Ty Murray Biography
Ty Murray is born Ty Monroe Murray, is an American nine-time World Champion rodeo cowboy. He was born on October 11, 1969, in Phoenix, Arizona to Joy and Harold Murray. He has two sisters, Kim and Kerri.
Ty Murray Age
He celebrates his birthday on the 11th of October every year. Born in 1969, he is 49 years old as of 2018.
Ty Murray Wife
Murray met his wife and singer/songwriter Jewel Kilcher, whose father had been an Alaska All-Around Rodeo Champion, in 1999 and they dated. They later got married in 2008 on a beach in the Bahamas. Jewel announced on July 2, 2014, that she had filed for divorce from Murray, but that the two would remain friends and continue to raise their son together.
According to Blasting News on September 1, 2016, Ty Murray and Paige Duke had gotten engaged. Paige made engagement details public on her Facebook page, by adding pictures of the ring and her pictures with Ty. Ty had proposed to her on a hike. The two got married at the Quarry at Carrigan Farms, North Carolina on September 30, 2017.
Ty Murray Son
He has a son with Jewel named Kase Townes Murray.
Ty Murray Divorce
On July 2, 2014, it was announced by Jewel that she had filed for divorce from Murray, but that the two would remain friends and continue to raise their son together.
Ty Murray Book
Ty is the author of two books, King of the Cowboys published on Jul 9, 2007, and Roughstock – the Mud, the Blood & the Beer published on Jan 1, 2001.
Murray owns a 2,200-acre ranch in Stephenville, Texas which he shares with his wife Jewel. He rides out to check on cattle daily before which he has to visit one of his saddle houses where he keeps all his tack. Ty says most of the time he is at the ranch “I ride almost daily, so I’m always out here.”
His ranch house has three bedrooms and two bathrooms
Ty Murray Career
As a toddler Murray rode calves in the desert sun, and his mom’s sewing machine case in the house. By age eight he was helping his father break wild horses, winning his first rodeo in grade school.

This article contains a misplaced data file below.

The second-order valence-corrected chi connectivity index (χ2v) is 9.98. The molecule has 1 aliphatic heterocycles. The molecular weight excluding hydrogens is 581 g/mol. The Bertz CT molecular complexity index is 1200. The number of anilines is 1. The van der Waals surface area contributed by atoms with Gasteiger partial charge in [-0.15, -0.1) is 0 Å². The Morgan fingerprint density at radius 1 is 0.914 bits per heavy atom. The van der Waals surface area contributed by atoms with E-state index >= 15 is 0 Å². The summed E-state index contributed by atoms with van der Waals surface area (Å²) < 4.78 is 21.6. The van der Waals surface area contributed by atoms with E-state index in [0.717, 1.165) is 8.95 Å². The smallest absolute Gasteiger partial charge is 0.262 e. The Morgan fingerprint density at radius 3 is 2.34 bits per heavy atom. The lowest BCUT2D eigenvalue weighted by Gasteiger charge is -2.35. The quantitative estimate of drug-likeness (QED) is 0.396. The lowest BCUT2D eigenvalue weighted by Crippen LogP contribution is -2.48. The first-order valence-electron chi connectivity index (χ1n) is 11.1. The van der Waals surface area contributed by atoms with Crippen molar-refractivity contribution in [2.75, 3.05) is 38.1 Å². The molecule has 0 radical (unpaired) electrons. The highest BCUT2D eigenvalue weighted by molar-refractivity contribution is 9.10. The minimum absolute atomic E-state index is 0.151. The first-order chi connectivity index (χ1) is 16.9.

Murray’s fifth-grade teacher assigned an essay asking, “If you could do anything in your life, what would it be?” His classmates offered the usual elementary school responses: astronaut, firefighter, doctor, etc. But Ty Murray did not. “I want to beat Larry Mahan’s record,” he declared, referring to the six All-Around World Championships of the rodeo legend who most inspired him.
Straddling his first bull a year later at a Little Britches rodeo, by age twelve Murray had saved enough money breaking colts to buy a mechanical bucking machine, wearing it out the first day.
Everything he prepared him to realize his goal; walking miles of the fence line and learning to ride a unicycle to aid his balance, juggling to improve his coordination, training with his high school gymnastics squad despite never competing in that arena.
His dedication soon paid off. Before turning eighteen, Murray grabbed three titles in 1987; All-Around and Bareback in the National High School Rodeo Association, and Senior Men’s All-Around in the league where his mother once rode the National Little Britches Rodeo Association.
Having bested more seasoned riders in amateur and open rodeos, the steel-eyed competitor known as “The Kid” greeted his 18th birthday with elation; it was a milestone that allowed him to join the Professional Rodeo Cowboys Association (PRCA).